It is the small simple things of life that bring us peace.

Saturday, February 8, 2014

Some things take time

How old is this tree?
We live in a fast paced world, or so we think.  We want everything done right now, johnny-on-the-spot.  We want our food handed to us immediately when we are at the fast food pick up window.  If our computer doesn't react in two seconds we are complaining about the computer running slow.  And those traffic lights that take forever (1 minute in reality) to change.  Fast, fast, fast!

But I've been surprised in some of my reading to realize that in the course of history everything did not happen right away nor did it always happen just like it was planned.  Take for instance the founding of San Antonio.  Of course, the native Indians had been here a while.  Archeological evidence points to the first inhabitants going back to the Paleo-Indian period (15,000 to 7,000 B.C.).  The Europeans first came through here in 1691 on their way to missions in East Texas and agreed that this would be the ideal place to start a settlement that would serve as a way station for travelers to East Texas. They would return in 1709 to scout the area and finally establish the first mission (known today as the Alamo) in 1718.  A total of 27 years! It would be 1731 before the last three missions were relocated to the area from East Texas, a total of 40 years!

Another slow moving process was the establishment of a water system in San Antonio.  Citizens knew they needed a better sanitation system after a cholera outbreak in 1866, but it wasn't until 1877 that the first water system was put in place.  In 1925 the city would issue bonds to obtain ownership of the water system, a total of 49 years.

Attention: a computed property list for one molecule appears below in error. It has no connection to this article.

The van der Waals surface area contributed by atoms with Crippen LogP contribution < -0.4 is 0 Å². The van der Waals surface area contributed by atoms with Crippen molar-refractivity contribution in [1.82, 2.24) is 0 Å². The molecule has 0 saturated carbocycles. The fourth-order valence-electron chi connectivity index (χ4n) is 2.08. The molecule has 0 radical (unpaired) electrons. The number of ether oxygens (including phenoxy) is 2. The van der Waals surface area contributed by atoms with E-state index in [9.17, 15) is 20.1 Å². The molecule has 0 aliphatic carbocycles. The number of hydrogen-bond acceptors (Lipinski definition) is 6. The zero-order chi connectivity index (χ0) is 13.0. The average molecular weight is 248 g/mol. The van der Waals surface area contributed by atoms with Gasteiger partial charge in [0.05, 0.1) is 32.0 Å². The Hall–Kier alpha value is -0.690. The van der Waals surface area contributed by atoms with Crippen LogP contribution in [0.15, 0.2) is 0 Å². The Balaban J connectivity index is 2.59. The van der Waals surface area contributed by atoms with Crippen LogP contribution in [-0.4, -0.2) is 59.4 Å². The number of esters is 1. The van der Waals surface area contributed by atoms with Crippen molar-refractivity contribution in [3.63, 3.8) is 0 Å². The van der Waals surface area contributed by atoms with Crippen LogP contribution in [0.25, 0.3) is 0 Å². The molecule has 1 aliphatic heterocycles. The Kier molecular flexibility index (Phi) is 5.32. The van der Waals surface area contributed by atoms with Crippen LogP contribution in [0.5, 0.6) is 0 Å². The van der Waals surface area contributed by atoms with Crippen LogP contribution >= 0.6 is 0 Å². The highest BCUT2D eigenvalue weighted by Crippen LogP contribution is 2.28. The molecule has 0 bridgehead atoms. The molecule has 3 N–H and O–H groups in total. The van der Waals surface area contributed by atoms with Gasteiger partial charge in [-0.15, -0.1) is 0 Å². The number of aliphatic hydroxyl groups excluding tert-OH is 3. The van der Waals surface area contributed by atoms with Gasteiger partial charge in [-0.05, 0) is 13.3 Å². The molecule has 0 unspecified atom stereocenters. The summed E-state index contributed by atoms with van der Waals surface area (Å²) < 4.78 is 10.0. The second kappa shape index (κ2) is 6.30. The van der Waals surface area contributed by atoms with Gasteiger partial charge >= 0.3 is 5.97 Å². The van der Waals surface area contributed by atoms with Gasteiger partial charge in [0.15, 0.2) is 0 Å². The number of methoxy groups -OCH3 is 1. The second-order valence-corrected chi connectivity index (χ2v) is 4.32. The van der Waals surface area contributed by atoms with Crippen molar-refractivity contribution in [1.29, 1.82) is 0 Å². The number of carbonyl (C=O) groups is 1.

An even slower moving story is that of the San Antonio River.  The story is too lengthy to go into much detail here. Developing a plan to preserve and define the course of the river through downtown San Antonio was a slow, gradual process.  Citizens had always treasured the river and would be influential in preventing well-meaning business men from filling it in or cutting down all the trees (as recommended by one professional engineer).  Flooding was a major problem, too.  From the late 1800's on there would be committees, commissions, and political moves taking different directions to preserve and enhance the river.  The mid-1930's saw progress, but it wouldn't really be until the development of Hemisfair '68 that the River Walk would come to life.  This story continues even today as the river is still being developed for the enjoyment of citizens in a manner that preserves and protects the river and its banks.  Someone didn't just draw up the plan and say okay let's get going; it took time.  Things moved slowly.

So, how old is the tree in this picture?  I don't have a clue, but I do know that it did not grow quickly to this size.  I have two of the same oak trees in my back yard.  They are probably 40-45 years old and while they are large trees they do not compare with this one. Some things take time!

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